DNA analysis later showed that this bird is related most closely to the much smaller little eagle as well as the booted eagle and not, as previously thought, to the large wedge-tailed eagle.[9]Harpagornis moorei was therefore reclassified as Hieraaetus moorei.[8]

    H. moorei is estimated to have diverged from these smaller eagles as recently as 1.8 million to 700,000 years ago. If this estimate is correct, its increase in weight by ten to fifteen times is an exceptionally rapid weight increase. The suggested increase in the average weight of Haast's eagle over that period would therefore represent the largest, fastest evolutionary increase in average weight of any known vertebrate species.[citation needed] This was made possible in part by the presence of large prey and the absence of competition from other large predators.[10] A recent mitochondrial DNA study found it to be more closely related to the little eagle than the booted eagle, with an estimated divergence from the little eagle around 2.2 million years ago.[2]


    Haast's eagle attacking moaby John Megahan

    Haast's eagle was one of the largest known true raptors. In length and weight, it was even larger than the largest living vultures. Another giant eagle from the fossil record, Amplibuteo woodwardi, is more recently and scantly-described but rivalled the Haast's in at least the aspect of total length.[11] Female eagles were significantly larger than males. Most estimates place the female Haast's eagles in the range of 10–15 kg (22–33 lb) and males around 9–12 kg (20–26 lb).[12]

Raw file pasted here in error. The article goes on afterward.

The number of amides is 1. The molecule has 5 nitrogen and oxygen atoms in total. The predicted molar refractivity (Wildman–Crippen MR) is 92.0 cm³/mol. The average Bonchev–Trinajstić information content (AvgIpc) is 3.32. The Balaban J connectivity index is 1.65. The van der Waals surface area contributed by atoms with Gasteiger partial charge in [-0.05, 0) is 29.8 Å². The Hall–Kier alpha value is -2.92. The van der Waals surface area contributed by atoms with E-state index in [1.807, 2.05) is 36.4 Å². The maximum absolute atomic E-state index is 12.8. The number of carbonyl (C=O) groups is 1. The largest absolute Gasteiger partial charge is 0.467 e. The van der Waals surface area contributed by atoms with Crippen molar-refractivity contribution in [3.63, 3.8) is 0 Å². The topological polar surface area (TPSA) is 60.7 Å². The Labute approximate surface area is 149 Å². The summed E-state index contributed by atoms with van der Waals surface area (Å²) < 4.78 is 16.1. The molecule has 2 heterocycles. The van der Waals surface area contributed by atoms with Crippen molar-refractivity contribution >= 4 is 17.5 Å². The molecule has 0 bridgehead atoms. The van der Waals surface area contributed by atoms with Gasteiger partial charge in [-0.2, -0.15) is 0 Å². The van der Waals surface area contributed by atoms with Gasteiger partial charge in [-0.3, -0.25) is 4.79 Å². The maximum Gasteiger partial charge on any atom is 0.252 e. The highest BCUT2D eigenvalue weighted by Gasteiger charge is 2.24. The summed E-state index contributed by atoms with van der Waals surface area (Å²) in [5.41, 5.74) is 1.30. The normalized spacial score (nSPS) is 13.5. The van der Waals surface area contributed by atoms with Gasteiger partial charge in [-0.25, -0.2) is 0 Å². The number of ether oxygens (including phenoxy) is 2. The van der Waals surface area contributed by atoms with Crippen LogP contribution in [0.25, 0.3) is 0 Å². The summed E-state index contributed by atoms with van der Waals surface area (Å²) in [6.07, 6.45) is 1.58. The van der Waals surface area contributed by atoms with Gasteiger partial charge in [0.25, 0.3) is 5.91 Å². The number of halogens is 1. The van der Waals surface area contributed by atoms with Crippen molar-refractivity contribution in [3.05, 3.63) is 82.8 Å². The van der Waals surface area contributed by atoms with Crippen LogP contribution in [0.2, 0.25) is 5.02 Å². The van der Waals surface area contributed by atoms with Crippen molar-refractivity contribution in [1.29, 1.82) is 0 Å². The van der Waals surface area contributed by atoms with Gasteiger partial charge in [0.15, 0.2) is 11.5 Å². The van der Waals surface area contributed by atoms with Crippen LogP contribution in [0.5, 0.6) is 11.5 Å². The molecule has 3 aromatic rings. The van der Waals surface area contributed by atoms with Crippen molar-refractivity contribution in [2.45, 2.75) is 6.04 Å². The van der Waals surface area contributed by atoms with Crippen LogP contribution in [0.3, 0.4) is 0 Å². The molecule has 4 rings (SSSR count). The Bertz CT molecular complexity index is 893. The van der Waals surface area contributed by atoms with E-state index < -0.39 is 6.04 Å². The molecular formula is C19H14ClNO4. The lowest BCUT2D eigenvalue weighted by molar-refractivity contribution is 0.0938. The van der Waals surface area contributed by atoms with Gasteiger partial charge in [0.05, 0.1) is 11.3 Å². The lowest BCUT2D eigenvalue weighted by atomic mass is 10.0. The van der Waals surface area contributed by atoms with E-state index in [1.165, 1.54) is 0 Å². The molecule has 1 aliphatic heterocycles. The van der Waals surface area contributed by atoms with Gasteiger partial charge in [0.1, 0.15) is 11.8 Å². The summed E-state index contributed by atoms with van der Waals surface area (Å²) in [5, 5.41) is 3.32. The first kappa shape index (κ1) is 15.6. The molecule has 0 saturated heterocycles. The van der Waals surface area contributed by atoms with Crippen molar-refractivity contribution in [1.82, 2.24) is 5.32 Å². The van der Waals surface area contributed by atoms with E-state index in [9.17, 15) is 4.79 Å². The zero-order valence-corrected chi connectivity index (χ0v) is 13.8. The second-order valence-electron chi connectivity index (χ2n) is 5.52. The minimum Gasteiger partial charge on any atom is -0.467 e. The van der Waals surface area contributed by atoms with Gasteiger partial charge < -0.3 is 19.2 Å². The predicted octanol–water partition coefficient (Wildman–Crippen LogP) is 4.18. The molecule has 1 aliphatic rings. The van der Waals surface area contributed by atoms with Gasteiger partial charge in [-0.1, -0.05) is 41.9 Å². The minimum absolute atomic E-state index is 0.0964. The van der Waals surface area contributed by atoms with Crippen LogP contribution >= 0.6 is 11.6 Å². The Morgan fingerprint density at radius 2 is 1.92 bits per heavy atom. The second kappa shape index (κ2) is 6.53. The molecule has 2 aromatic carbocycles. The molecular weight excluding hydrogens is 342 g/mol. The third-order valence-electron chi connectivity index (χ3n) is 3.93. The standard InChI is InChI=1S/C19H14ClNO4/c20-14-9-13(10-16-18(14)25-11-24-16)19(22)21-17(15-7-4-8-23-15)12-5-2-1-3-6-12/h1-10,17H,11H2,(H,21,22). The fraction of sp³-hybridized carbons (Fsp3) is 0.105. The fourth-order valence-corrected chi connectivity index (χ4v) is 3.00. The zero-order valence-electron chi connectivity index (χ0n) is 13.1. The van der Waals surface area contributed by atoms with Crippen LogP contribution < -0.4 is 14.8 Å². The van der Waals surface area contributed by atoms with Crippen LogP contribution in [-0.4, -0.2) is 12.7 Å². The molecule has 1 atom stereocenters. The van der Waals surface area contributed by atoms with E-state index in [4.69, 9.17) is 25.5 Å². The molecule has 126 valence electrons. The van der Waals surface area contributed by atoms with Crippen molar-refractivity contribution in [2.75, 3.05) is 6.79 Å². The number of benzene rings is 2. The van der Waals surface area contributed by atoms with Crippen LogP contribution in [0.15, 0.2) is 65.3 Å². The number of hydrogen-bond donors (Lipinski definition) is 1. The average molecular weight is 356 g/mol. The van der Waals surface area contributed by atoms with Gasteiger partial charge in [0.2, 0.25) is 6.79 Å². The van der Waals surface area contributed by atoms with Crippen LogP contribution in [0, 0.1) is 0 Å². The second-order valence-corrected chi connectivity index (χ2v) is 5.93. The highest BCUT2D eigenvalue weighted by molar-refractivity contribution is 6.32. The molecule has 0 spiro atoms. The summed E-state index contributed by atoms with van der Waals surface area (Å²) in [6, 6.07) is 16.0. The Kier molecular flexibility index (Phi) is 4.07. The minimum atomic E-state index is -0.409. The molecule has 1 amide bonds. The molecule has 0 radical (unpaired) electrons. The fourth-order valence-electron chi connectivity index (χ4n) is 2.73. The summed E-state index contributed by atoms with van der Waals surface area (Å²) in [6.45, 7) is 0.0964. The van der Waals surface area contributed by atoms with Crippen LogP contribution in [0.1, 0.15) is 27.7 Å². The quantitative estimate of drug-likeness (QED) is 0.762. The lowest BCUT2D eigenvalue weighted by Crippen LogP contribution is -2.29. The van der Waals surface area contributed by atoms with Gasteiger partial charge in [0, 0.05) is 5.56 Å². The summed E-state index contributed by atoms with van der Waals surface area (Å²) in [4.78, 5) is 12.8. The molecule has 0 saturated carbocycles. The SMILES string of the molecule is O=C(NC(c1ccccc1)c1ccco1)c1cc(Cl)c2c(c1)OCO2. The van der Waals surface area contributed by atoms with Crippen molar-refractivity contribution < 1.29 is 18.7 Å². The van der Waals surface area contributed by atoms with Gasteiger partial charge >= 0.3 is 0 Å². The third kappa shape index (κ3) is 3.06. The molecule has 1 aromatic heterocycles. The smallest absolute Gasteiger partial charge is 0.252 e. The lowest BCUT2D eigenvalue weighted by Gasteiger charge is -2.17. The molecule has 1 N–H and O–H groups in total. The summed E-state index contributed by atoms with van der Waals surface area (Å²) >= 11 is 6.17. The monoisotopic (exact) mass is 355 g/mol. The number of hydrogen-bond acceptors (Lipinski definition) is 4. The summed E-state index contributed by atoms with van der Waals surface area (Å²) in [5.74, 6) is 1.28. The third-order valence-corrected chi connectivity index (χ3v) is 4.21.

A comparison with living eagles of the Australasian region resulted in estimated masses in Haast's eagles of 11.5 kg (25 lb) for males and 14 kg (31 lb) for females.[12] One source estimates that the largest females could have weighed more than 16.5 kg (36 lb).[13] The largest extant eagles, none of which are verified to exceed 9 kg (20 lb) in a wild state, are about forty percent smaller in body size than Haast's eagles.[14]

    It had a relatively short wingspan for its size. It is estimated that the grown female typically spanned up to 2.6 m (8.5 ft), possibly up to 3 m (9.8 ft) in a few cases.[15][16] This wingspan is broadly similar to the larger range of female size in some extant eagles: the wedge-tailed eagle (Aquila audax), golden eagle (A. chrysaetos), martial eagle (Polemaetus bellicosus), white-tailed eagle (Haliaeetus albicilla) and Steller's sea eagle (Haliaeetus pelagicus) are all known to exceed 2.5 m in wingspan. Several of the largest extant Old World vultures, if not in mean mass or other linear measurements, probably exceed Haast's eagle in average wingspan as well.[14][17]

    Short wings may have aided Haast's eagles when hunting in the dense scrubland and forests of New Zealand. Haast's eagle has sometimes been portrayed incorrectly as having evolved toward flightlessness, but this is not so as evidence that it flew is very strong. Instead it represents a departure from the mode of its ancestors' soaring flight to adapt to a dense woodland environment and the species probably had very broad wings.[18]